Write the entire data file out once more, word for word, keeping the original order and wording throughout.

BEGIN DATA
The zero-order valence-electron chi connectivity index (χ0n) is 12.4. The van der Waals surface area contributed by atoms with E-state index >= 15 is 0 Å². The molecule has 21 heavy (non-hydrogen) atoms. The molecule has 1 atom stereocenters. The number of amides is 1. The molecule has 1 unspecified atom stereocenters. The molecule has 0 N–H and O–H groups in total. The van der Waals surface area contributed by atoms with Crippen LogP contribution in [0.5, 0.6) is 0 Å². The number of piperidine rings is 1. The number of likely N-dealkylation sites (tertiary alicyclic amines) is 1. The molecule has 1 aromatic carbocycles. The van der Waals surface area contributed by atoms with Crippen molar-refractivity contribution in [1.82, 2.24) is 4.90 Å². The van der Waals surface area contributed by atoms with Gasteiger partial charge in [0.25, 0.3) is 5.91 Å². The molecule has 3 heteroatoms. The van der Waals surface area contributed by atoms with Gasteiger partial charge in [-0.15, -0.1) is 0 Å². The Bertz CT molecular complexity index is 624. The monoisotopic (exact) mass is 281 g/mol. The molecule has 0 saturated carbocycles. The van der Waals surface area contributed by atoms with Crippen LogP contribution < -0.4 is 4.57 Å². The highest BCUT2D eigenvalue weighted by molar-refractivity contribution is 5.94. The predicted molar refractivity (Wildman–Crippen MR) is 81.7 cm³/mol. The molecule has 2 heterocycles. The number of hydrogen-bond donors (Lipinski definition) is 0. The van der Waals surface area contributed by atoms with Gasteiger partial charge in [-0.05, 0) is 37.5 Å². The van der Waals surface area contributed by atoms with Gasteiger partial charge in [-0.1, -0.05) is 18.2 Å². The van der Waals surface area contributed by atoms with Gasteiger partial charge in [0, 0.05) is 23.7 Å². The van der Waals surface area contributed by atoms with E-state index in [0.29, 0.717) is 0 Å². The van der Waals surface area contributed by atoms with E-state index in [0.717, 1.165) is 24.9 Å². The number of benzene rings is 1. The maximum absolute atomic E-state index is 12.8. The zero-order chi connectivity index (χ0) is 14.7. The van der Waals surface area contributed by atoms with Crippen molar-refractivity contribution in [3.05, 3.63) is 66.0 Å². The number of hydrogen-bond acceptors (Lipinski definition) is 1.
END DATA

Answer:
The zero-order valence-electron chi connectivity index (χ0n) is 12.4. The van der Waals surface area contributed by atoms with E-state index >= 15 is 0 Å². The molecule has 21 heavy (non-hydrogen) atoms. The molecule has 1 atom stereocenters. The number of amides is 1. The molecule has 1 unspecified atom stereocenters. The molecule has 0 N–H and O–H groups in total. The van der Waals surface area contributed by atoms with Crippen LogP contribution in [0.5, 0.6) is 0 Å². The number of piperidine rings is 1. The number of likely N-dealkylation sites (tertiary alicyclic amines) is 1. The molecule has 1 aromatic carbocycles. The van der Waals surface area contributed by atoms with Crippen molar-refractivity contribution in [1.82, 2.24) is 4.90 Å². The van der Waals surface area contributed by atoms with Gasteiger partial charge in [0.25, 0.3) is 5.91 Å². The molecule has 3 heteroatoms. The van der Waals surface area contributed by atoms with Gasteiger partial charge in [-0.15, -0.1) is 0 Å². The Bertz CT molecular complexity index is 624. The monoisotopic (exact) mass is 281 g/mol. The molecule has 0 saturated carbocycles. The van der Waals surface area contributed by atoms with Crippen LogP contribution < -0.4 is 4.57 Å². The highest BCUT2D eigenvalue weighted by molar-refractivity contribution is 5.94. The predicted molar refractivity (Wildman–Crippen MR) is 81.7 cm³/mol. The molecule has 2 heterocycles. The number of hydrogen-bond donors (Lipinski definition) is 0. The van der Waals surface area contributed by atoms with Gasteiger partial charge in [-0.05, 0) is 37.5 Å². The van der Waals surface area contributed by atoms with Gasteiger partial charge in [-0.1, -0.05) is 18.2 Å². The van der Waals surface area contributed by atoms with Gasteiger partial charge in [0, 0.05) is 23.7 Å². The van der Waals surface area contributed by atoms with E-state index in [0.29, 0.717) is 0 Å². The van der Waals surface area contributed by atoms with E-state index in [0.717, 1.165) is 24.9 Å². The number of benzene rings is 1. The maximum absolute atomic E-state index is 12.8. The zero-order chi connectivity index (χ0) is 14.7. The van der Waals surface area contributed by atoms with Crippen molar-refractivity contribution in [3.05, 3.63) is 66.0 Å². The number of hydrogen-bond acceptors (Lipinski definition) is 1.